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Quilted my first quilt on a rental


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As part of my machine research I was able to rent time on a Gammill Vision 22" longarm on Thursday. I didn't have to take a class before renting time as the dealer has quite a few LAers working who all help you out as you need it. I learned how to load the backing and then floated the top. The only work from the front of the machine was to baste the quilt and then I opted to use a very large abstract pantograph to quilt it.

 

I really liked it and loved the dealer who is only 45 minutes away and offers lots of training to all her customers. But I'm still not ready to make such a huge decision without doing more research. Next on my list is to make the 3 hour drive to take a class on a Millennium. At least now I have more of an idea of what to look for. The one thing I do know is that I'm excited about this and can't wait to do some more quilting now. Also I know that I want a larger machine than the 22" and I may really want a computerized system. (I was impressed by all the things you can do with designing on the computer system.)

 

I just had to share my excitement.  :-)

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Tami that's excellent, your first quilt quilted!! They'll be no stopping you now. :)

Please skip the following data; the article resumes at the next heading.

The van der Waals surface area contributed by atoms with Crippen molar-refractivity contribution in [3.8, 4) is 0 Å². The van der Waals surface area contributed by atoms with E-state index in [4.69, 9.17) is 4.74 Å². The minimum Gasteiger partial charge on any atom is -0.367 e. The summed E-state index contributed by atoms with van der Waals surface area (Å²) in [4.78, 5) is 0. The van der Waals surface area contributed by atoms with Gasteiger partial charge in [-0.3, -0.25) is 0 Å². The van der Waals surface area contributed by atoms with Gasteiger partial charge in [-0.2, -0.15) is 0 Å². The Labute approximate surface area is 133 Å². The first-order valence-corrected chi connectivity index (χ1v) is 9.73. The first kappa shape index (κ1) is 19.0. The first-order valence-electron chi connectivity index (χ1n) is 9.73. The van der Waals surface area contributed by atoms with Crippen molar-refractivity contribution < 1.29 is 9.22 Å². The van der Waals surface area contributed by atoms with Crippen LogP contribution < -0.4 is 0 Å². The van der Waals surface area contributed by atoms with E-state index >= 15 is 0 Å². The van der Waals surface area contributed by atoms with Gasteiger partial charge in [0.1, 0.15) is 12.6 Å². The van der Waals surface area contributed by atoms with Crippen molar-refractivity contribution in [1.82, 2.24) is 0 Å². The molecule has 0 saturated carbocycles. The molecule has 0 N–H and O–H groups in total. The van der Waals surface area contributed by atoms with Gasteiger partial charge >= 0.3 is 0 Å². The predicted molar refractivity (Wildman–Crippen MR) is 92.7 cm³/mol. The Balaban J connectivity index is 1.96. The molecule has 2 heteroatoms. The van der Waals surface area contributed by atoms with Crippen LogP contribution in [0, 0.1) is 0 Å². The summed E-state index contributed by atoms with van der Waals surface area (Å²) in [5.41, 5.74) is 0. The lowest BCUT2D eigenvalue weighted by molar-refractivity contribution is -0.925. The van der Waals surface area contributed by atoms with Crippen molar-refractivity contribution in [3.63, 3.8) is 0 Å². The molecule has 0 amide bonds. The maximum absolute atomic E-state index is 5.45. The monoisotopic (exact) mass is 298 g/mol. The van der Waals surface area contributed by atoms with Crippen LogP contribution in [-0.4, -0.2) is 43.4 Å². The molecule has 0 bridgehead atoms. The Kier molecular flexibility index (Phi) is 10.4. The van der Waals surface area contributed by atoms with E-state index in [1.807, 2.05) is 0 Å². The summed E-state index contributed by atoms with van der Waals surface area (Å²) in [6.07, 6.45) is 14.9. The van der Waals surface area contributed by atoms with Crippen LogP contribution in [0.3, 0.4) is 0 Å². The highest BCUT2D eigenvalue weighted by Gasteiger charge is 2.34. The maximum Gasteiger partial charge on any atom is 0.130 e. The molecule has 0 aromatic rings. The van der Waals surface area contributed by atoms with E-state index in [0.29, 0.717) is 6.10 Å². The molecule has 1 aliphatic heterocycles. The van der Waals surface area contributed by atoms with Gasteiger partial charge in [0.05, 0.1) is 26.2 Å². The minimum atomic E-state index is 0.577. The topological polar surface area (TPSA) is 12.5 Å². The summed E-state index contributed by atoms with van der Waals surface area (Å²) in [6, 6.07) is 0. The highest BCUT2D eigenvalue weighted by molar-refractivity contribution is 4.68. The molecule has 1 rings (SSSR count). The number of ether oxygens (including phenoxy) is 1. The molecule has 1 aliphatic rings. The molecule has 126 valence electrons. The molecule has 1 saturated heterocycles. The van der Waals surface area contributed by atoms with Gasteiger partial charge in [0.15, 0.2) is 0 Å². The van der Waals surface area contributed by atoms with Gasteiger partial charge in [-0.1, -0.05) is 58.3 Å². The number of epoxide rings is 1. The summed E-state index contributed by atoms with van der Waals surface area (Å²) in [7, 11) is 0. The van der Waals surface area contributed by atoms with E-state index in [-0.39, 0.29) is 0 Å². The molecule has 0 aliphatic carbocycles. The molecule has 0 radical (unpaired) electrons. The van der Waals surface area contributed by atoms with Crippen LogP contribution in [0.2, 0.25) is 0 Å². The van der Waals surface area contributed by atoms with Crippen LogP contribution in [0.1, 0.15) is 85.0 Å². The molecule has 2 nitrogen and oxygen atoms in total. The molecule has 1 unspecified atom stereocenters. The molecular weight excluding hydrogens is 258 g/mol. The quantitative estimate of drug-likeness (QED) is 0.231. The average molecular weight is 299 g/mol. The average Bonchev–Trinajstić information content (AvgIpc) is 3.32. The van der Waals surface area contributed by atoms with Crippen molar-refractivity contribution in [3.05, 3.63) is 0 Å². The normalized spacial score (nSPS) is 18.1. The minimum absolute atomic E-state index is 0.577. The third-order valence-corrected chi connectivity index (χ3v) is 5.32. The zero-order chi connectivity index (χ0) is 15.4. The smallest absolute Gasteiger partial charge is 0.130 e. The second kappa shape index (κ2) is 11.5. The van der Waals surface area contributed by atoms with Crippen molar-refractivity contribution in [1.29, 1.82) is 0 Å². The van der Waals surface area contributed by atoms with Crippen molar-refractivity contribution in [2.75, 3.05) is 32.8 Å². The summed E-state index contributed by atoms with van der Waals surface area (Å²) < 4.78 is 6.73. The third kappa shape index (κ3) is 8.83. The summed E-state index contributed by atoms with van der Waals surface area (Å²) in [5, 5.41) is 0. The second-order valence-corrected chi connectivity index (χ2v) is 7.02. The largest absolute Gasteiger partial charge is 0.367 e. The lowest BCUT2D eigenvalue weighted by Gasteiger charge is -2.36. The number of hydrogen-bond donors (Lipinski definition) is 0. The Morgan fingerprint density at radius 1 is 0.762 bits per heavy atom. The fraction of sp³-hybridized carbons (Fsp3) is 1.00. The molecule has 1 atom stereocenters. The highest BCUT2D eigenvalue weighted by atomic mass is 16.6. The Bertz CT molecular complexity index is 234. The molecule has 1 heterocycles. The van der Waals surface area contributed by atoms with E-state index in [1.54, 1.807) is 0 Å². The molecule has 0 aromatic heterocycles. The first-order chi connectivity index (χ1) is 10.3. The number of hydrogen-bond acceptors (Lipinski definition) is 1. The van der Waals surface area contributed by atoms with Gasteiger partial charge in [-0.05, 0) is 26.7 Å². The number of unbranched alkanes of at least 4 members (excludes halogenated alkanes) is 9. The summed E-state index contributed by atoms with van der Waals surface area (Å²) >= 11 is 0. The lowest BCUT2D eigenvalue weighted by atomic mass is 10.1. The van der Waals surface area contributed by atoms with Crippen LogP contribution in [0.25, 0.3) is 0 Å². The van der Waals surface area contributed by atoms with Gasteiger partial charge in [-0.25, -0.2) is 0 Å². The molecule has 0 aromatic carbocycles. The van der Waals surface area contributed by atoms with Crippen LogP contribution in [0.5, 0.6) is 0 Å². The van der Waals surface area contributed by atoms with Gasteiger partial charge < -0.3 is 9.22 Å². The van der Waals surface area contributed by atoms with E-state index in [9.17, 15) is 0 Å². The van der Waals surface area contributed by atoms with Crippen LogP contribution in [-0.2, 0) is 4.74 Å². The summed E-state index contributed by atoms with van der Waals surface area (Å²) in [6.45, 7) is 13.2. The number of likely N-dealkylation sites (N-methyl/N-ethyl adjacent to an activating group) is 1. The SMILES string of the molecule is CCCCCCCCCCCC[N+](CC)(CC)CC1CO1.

That's good your trialling machines to see what you feel comfortable with, but I have to warn you, you are going to be seriously impressed with the Millennium! Don't be deterred purely over distance from the Dealer, if the Millennium makes your heart beat faster. The support you receive from your Dealer, will make you think they live right next door, (ask me how I know this) and APQS in Iowa, are an amazing company to deal with.

All the best with the research. :)

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I'm in Rock Springs and there are some gals in Jackson. If you are going to the Wyoming State Quilt Show in Casper in July I will be in the My Lazy Daisy booth stop by and say hi.

I found shopping for a long arm like shopping for a car. Use all of them you can and keep a list of likes and dislikes of each one. Then narrow down to your top ones and use them again. You will find what you like best. Service is another thing to consider. Apqs doesn't have a lot close but they are wonderful for diagnosing over the phone.

Being in Wyoming you know nothing is close.

Shirley

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If you are going to the Wyoming State Quilt Show in Casper in July I will be in the My Lazy Daisy booth stop by and say hi.